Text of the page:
New Portland Pop-Up Javelina Celebrates Previous and Current Native Delicacies
When folks speak about Indigenous meals in america, fry bread usually comes up. After the U.S. authorities compelled tribal members from their ancestral land and onto reservations, the displaced Navajo, also called the Diné, invented fry bread, a fried dough made out of issues like flour and powdered milk. Out of necessity, the dish used components from the meager and infrequently rancid rations dispersed by the U.S. authorities. Fry bread ultimately grew to become a staple inside a number of Indigenous populations all through america, usually tailored right into a taco-like dish with fillings like floor beef, onion, lettuce, cheddar, and chiles.
Chef Alexa Numkena-Anderson — who has familial ties to the Hopi, Cree, Yakama, and Skokomish tribes — grew up consuming fry bread along with her grandmother, devouring it in taco type at fundraisers and powwows. “Regardless that it has a really unhappy historical past, we took it again and made it a comforting factor,” she says. “It’s one thing I make once I’m feeling homesick, once I actually miss my grandma.”
When Numkena-Anderson moved to Portland — which occupies ancestral Multnomah, Kathlamet, Clackamas, Chinook, Tualatin Kalapuya, and Molalla land — she discovered herself struggling to attach with different Indigenous folks. So now, virtually 10 years later, she has began her personal pop-up, Javelina, celebrating the eclectic delicacies of Indigenous populations all through the Americas — each by way of first meals, and the meals of latest Native communities all through the nation. The chef hosted her first Javelina pop-up this month at Northeast Portland restaurant Morchella, serving dishes she grew up with in addition to dishes beloved by her husband, who grew up within the Southwest. The preliminary menu included her grandmother’s potato soup, first meals like squash and huckleberries, Sonoran scorching canines, and fry bread burgers and tacos.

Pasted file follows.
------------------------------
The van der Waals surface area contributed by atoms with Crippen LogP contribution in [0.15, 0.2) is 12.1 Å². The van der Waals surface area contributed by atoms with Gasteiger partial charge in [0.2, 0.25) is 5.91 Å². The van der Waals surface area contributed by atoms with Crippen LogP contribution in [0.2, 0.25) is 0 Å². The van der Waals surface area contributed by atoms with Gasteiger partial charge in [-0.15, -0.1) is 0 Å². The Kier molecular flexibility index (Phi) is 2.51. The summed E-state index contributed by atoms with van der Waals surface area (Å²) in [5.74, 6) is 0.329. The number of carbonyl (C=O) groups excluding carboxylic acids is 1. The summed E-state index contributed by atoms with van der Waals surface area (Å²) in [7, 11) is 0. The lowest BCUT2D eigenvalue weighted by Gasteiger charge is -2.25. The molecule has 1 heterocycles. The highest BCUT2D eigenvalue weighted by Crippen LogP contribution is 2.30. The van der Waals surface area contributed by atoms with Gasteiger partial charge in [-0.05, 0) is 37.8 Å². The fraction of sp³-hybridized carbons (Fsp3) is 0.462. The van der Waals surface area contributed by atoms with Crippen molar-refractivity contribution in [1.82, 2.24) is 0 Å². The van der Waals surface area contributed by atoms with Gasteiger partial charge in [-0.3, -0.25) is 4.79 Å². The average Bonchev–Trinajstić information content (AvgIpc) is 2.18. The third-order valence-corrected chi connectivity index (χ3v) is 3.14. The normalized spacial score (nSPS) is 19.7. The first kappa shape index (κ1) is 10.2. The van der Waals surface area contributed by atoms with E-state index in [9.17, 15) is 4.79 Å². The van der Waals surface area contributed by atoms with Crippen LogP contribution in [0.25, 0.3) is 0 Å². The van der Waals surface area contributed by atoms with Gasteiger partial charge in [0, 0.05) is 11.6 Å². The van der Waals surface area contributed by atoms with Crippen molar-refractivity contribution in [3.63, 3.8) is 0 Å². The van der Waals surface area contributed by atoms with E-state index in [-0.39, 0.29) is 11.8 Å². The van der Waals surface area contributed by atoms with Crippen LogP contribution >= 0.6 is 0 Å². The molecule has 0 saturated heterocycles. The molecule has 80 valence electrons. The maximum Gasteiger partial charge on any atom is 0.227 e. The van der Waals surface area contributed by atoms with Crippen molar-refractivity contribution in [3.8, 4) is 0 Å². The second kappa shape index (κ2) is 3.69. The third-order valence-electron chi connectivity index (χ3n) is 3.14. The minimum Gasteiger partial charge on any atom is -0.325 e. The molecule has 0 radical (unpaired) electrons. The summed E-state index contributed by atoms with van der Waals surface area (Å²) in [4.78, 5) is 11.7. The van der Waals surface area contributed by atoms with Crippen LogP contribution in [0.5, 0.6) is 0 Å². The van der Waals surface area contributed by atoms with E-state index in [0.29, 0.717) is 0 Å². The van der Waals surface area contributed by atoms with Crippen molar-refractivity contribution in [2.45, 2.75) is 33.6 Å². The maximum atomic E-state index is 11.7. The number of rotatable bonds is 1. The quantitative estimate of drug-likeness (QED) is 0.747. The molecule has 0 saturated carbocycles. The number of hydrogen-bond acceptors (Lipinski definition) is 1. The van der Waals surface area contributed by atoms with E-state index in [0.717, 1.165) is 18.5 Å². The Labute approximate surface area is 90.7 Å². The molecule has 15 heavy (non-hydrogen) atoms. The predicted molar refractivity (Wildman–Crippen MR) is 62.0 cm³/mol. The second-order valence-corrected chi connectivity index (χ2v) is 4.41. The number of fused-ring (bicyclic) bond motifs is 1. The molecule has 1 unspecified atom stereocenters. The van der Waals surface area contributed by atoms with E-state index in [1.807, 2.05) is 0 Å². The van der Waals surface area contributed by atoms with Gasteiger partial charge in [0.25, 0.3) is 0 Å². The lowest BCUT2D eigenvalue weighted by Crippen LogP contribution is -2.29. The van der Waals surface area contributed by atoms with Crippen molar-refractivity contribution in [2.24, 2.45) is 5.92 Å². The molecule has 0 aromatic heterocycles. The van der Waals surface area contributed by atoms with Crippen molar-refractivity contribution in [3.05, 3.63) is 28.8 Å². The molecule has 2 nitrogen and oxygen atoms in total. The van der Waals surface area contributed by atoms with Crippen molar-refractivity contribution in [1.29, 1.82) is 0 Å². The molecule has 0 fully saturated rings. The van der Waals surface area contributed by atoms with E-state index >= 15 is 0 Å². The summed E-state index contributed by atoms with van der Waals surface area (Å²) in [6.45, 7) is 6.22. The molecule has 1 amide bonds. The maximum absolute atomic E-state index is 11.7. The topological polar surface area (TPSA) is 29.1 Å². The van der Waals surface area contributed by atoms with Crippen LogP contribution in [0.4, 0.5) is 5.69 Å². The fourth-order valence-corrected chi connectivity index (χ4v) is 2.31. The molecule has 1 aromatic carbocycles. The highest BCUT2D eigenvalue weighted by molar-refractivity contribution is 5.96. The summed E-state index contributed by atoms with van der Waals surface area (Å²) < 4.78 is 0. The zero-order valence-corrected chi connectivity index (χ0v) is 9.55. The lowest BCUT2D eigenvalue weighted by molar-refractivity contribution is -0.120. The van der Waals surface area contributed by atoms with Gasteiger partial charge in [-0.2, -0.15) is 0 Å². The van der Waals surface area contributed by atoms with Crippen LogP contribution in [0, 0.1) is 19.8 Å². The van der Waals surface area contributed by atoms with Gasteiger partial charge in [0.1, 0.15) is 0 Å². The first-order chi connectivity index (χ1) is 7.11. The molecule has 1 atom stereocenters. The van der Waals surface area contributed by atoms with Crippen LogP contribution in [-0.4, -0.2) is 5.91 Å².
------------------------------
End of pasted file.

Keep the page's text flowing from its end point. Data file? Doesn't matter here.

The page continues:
“I’ve needed to make meals of my tradition, as a result of it’s not likely current,” she says. “Particularly being in Portland, there’s an City Native inhabitants, however you don’t see it, you don’t hear about it very a lot, and I’m part of it. So I needed to symbolize my very own folks.”